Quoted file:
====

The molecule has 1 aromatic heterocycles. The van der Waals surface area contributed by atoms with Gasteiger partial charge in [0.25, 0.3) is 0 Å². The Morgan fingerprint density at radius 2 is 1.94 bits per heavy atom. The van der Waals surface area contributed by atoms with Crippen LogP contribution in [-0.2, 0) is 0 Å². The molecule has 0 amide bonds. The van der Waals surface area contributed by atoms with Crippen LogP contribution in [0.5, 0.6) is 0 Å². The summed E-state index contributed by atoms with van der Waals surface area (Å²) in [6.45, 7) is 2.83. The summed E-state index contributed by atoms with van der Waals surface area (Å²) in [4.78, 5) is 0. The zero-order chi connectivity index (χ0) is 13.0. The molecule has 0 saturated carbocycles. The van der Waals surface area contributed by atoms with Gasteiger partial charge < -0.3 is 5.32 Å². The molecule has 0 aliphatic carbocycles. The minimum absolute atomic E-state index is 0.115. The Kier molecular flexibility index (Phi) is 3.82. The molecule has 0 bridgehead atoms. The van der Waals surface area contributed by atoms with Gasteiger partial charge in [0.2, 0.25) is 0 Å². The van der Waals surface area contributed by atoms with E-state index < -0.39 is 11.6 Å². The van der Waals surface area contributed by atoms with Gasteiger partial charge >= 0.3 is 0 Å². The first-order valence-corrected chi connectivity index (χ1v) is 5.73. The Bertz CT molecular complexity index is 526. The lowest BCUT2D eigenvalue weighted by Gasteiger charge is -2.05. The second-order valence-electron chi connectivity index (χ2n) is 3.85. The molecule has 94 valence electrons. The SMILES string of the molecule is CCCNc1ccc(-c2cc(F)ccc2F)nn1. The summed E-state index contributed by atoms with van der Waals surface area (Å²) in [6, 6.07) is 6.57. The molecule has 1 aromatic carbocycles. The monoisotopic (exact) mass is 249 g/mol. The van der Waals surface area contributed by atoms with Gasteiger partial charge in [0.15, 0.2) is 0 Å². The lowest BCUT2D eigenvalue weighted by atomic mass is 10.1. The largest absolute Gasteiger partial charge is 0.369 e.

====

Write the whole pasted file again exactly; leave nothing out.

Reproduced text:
The molecule has 1 aromatic heterocycles. The van der Waals surface area contributed by atoms with Gasteiger partial charge in [0.25, 0.3) is 0 Å². The Morgan fingerprint density at radius 2 is 1.94 bits per heavy atom. The van der Waals surface area contributed by atoms with Crippen LogP contribution in [-0.2, 0) is 0 Å². The molecule has 0 amide bonds. The van der Waals surface area contributed by atoms with Crippen LogP contribution in [0.5, 0.6) is 0 Å². The summed E-state index contributed by atoms with van der Waals surface area (Å²) in [6.45, 7) is 2.83. The summed E-state index contributed by atoms with van der Waals surface area (Å²) in [4.78, 5) is 0. The zero-order chi connectivity index (χ0) is 13.0. The molecule has 0 saturated carbocycles. The van der Waals surface area contributed by atoms with Gasteiger partial charge < -0.3 is 5.32 Å². The molecule has 0 aliphatic carbocycles. The minimum absolute atomic E-state index is 0.115. The Kier molecular flexibility index (Phi) is 3.82. The molecule has 0 bridgehead atoms. The van der Waals surface area contributed by atoms with Gasteiger partial charge in [0.2, 0.25) is 0 Å². The van der Waals surface area contributed by atoms with E-state index < -0.39 is 11.6 Å². The van der Waals surface area contributed by atoms with Gasteiger partial charge >= 0.3 is 0 Å². The first-order valence-corrected chi connectivity index (χ1v) is 5.73. The Bertz CT molecular complexity index is 526. The lowest BCUT2D eigenvalue weighted by Gasteiger charge is -2.05. The second-order valence-electron chi connectivity index (χ2n) is 3.85. The molecule has 94 valence electrons. The SMILES string of the molecule is CCCNc1ccc(-c2cc(F)ccc2F)nn1. The summed E-state index contributed by atoms with van der Waals surface area (Å²) in [6, 6.07) is 6.57. The molecule has 1 aromatic carbocycles. The monoisotopic (exact) mass is 249 g/mol. The van der Waals surface area contributed by atoms with Gasteiger partial charge in [0.15, 0.2) is 0 Å². The lowest BCUT2D eigenvalue weighted by atomic mass is 10.1. The largest absolute Gasteiger partial charge is 0.369 e.